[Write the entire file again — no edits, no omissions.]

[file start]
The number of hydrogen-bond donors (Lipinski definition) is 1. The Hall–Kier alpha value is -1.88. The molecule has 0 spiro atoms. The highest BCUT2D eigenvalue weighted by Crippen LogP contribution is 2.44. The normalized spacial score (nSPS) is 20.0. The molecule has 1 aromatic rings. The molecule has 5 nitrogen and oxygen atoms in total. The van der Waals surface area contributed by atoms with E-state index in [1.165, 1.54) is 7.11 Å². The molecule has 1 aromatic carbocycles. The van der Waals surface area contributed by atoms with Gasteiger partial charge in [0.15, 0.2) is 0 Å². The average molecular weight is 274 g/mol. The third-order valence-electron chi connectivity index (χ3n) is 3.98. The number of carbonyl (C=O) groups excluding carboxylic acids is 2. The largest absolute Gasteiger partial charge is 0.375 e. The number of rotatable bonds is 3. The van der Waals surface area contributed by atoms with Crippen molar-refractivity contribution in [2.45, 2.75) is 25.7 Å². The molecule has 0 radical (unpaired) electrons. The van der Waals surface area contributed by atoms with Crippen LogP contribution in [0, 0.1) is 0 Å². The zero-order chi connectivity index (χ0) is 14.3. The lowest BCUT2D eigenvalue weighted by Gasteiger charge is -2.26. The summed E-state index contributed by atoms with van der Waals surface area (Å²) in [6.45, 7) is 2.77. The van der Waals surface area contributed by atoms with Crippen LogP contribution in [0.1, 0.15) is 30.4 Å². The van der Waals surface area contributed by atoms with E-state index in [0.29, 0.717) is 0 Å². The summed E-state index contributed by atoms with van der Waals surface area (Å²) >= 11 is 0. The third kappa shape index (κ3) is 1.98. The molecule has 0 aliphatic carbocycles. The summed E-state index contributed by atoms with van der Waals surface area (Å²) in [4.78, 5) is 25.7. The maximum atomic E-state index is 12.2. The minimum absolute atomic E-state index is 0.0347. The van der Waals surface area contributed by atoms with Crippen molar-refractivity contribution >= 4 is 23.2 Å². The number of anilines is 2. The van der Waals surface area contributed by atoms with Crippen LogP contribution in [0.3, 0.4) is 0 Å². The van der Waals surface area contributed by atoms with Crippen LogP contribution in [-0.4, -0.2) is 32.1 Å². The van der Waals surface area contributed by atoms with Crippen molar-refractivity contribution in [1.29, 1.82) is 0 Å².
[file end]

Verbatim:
The number of hydrogen-bond donors (Lipinski definition) is 1. The Hall–Kier alpha value is -1.88. The molecule has 0 spiro atoms. The highest BCUT2D eigenvalue weighted by Crippen LogP contribution is 2.44. The normalized spacial score (nSPS) is 20.0. The molecule has 1 aromatic rings. The molecule has 5 nitrogen and oxygen atoms in total. The van der Waals surface area contributed by atoms with E-state index in [1.165, 1.54) is 7.11 Å². The molecule has 1 aromatic carbocycles. The van der Waals surface area contributed by atoms with Gasteiger partial charge in [0.15, 0.2) is 0 Å². The average molecular weight is 274 g/mol. The third-order valence-electron chi connectivity index (χ3n) is 3.98. The number of carbonyl (C=O) groups excluding carboxylic acids is 2. The largest absolute Gasteiger partial charge is 0.375 e. The number of rotatable bonds is 3. The van der Waals surface area contributed by atoms with Crippen molar-refractivity contribution in [2.45, 2.75) is 25.7 Å². The molecule has 0 radical (unpaired) electrons. The van der Waals surface area contributed by atoms with Crippen LogP contribution in [0, 0.1) is 0 Å². The zero-order chi connectivity index (χ0) is 14.3. The lowest BCUT2D eigenvalue weighted by Gasteiger charge is -2.26. The summed E-state index contributed by atoms with van der Waals surface area (Å²) in [6.45, 7) is 2.77. The van der Waals surface area contributed by atoms with Crippen LogP contribution in [0.1, 0.15) is 30.4 Å². The van der Waals surface area contributed by atoms with E-state index in [0.29, 0.717) is 0 Å². The summed E-state index contributed by atoms with van der Waals surface area (Å²) >= 11 is 0. The third kappa shape index (κ3) is 1.98. The molecule has 0 aliphatic carbocycles. The summed E-state index contributed by atoms with van der Waals surface area (Å²) in [4.78, 5) is 25.7. The maximum atomic E-state index is 12.2. The minimum absolute atomic E-state index is 0.0347. The van der Waals surface area contributed by atoms with Crippen molar-refractivity contribution >= 4 is 23.2 Å². The number of anilines is 2. The van der Waals surface area contributed by atoms with Crippen LogP contribution in [0.3, 0.4) is 0 Å². The van der Waals surface area contributed by atoms with Crippen LogP contribution in [-0.4, -0.2) is 32.1 Å². The van der Waals surface area contributed by atoms with Crippen molar-refractivity contribution in [1.29, 1.82) is 0 Å².